City in north-west Rajasthan, India, founded by Mina tribesmen in the early 10th century ad and taken by the Kachchhwaha Rajputs c. 1150. Amer is dominated by the palace complex located halfway up a hill crowned by massive fortifications. Below, a maze of buildings constitutes the town. The ...

Article

Anant  

Philippa Vaughan

Indian miniature painter. Trained in the studio of the Mughal emperor Akbar (reg 1556–1605), he blossomed under Akbar’s successor Jahangir (reg 1605–27). Anant is known through two sole compositions in the Tīmūrnāma (‘History of Timur’; 1584; Bankipur, Patna, Khuda Bakhsh Lib., fols 182...

Article

John Seyller

Indian miniature painter , brother of Payag. Balchand began his long career in the imperial Mughal atelier with figural illuminations on at least three pages (fols 17r, 33v, 60v) of the Bāharistān (‘Spring garden’) of Jamiz of 1595 (Oxford, Bodleian Lib., MS. Elliot 254). The small, repetitive figures in two lightly coloured illustrations in the ...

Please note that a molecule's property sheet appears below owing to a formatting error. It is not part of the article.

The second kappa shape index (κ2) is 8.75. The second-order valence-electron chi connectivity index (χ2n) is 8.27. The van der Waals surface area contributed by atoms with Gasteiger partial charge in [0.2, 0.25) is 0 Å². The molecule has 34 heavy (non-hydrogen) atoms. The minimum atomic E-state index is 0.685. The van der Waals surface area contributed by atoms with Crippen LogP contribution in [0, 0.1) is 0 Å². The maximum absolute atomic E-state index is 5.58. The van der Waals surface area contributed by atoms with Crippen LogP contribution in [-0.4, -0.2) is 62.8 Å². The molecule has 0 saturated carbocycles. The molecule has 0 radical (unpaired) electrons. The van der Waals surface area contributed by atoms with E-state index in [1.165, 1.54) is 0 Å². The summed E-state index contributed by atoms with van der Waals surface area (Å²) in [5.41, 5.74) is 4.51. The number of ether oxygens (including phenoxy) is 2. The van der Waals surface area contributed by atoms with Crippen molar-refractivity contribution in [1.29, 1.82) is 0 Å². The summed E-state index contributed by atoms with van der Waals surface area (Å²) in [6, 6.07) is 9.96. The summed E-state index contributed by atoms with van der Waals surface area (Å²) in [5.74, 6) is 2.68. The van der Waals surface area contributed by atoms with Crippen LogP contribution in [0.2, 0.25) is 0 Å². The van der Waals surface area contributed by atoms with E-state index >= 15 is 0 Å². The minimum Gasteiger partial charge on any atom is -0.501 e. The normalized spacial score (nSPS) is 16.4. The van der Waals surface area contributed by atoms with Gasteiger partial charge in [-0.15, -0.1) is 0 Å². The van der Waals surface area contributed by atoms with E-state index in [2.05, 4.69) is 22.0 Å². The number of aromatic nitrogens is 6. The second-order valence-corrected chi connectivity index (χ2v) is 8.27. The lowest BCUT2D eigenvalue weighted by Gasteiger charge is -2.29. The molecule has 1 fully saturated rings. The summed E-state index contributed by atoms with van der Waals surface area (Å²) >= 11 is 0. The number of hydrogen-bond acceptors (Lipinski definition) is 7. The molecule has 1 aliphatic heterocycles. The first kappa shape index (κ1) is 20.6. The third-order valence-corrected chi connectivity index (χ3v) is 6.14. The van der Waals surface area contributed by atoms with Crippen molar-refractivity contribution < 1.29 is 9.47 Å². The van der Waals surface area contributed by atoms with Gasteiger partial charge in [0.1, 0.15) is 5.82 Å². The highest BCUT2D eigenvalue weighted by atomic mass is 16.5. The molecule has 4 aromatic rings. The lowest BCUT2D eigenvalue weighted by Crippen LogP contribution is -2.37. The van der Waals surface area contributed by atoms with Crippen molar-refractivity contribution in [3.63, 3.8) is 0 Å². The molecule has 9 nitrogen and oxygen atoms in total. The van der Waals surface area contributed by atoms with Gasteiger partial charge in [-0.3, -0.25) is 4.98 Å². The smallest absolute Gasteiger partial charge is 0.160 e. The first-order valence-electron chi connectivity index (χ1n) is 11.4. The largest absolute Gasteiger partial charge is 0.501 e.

Article

R. Nath

Dynasty that ruled portions of southern India from 1527 to 1619. It was one of five successor states that emerged in the Deccan as the Bahmani family kingdom disintegrated. Qasim Barid, a Turkish slave who became a powerful noble under the Bahmani rulers, declared himself chief minister as the dynasty collapsed. His son Amir Barid (...

Article

Bazaar  

Mohammad Gharipour

Bazaar, which is rooted in Middle Persian wāzār and Armenian vačaṟ, has acquired three different meanings: the market as a whole, a market day, and the marketplace. The bazaar as a place is an assemblage of workshops and stores where various goods and services are offered....

Article